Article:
I am delighted that the e-petition calling for the British government to take renewed action to secure Shaker’s return from Guantánamo secured 100,000 signatures last week, making it eligible for a Parliamentary debate — and I’d like to publicly thank the many, many people who worked tirelessly to secure that result. Shaker’s ongoing detention is an indictment of the indifference of the US government and the British government, because he was cleared for release under President Bush in 2007, and again in 2009 under President Obama, but is still held.

The Parliamentary debate is taking place tomorrow, Wednesday April 24, in Westminster Hall, in the Houses of Parliament, and members of the public are allowed to attend. Please do go along if you can. The debate is from 9.30 to 11am, but you will need to make sure that you have time to clear security, so an 8.30 arrival is advisable.

Afterwards, the Save Shaker Aamer Campaign will be holding a demonstration in Parliament Square, from 11.30 to 2pm. Read the rest of this entry »

Protest Photos: Shaker Aamer and Guantánamo, and an NHS Roadblock Outside Parliament

Andy Worthington and Omar Deghayes at a Guantanamo event in Westminster University, March 19, 2013Calling for the release of Shaker Aamer from Guantánamo at a day of action in Tooting, March 23, 2013Andy Worthington and Jean Lambert with Shaker Aamer's childrenRoad block for the NHSRoad block for the NHS, with John Hamilton of People Before ProfitA "die-in" for the NHS, on the road in front of Parliament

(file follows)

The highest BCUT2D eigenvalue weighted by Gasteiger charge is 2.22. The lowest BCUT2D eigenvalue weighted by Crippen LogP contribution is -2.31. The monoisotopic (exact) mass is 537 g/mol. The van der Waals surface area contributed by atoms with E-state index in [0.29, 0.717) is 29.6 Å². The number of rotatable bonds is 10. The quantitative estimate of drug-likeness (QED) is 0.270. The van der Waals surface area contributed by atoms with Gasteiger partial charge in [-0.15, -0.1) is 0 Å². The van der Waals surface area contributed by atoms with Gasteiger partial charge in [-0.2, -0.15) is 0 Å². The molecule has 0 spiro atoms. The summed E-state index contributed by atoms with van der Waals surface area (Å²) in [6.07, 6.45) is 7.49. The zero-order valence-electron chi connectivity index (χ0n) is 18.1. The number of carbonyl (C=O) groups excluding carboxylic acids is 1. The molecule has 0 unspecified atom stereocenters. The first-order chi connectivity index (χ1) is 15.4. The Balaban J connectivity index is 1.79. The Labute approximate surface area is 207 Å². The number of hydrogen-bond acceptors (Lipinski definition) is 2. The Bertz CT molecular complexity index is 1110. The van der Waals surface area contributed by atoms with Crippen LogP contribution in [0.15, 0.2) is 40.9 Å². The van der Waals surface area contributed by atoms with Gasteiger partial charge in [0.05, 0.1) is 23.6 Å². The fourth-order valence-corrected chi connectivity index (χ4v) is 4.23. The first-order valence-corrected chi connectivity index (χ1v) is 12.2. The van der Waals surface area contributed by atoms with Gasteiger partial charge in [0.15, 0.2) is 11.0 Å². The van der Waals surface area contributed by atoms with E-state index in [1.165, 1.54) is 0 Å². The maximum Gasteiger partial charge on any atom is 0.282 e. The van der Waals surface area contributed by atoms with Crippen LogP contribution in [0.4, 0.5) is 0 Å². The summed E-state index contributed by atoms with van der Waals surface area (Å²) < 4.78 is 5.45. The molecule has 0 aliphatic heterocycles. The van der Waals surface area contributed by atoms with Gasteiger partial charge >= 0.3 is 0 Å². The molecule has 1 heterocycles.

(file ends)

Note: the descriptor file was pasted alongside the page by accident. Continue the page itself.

The police and the NHS "die-in" outside Parliament

Protest Photos: Shaker Aamer and Guantanamo, and an NHS Roadblock Outside Parliament, a set on Flickr.

This photo set collects a few photos from events over the last week and a half that I haven’t included in any other sets — three relating to the ongoing campaign to free Shaker Aamer, the last British resident in Guantánamo, and to bring him back to the UK to be reunited with his wife and children, and four of a “die-in” for the NHS, involving a roadblock outside the Houses of Parliament, during a protest that took place prior to a Parliamentary lobby on Tuesday.

I have been writing about Shaker Aamer’s case — and campaigning for his release —  for many years, not just because Guantánamo has been a legal, moral and ethical abomination since its creation over 11 years ago, and remains so to this day, but also because his release is so long overdue. He was first told that he would be released under President Bush, in 2007, and again under President Obama in 2009, but, disgracefully, he is still held. Read the rest of this entry »

Save the NHS: Photos and Report from the Lobby of Parliament on March 26 to Scrap the New Regulations Enforcing NHS Privatisation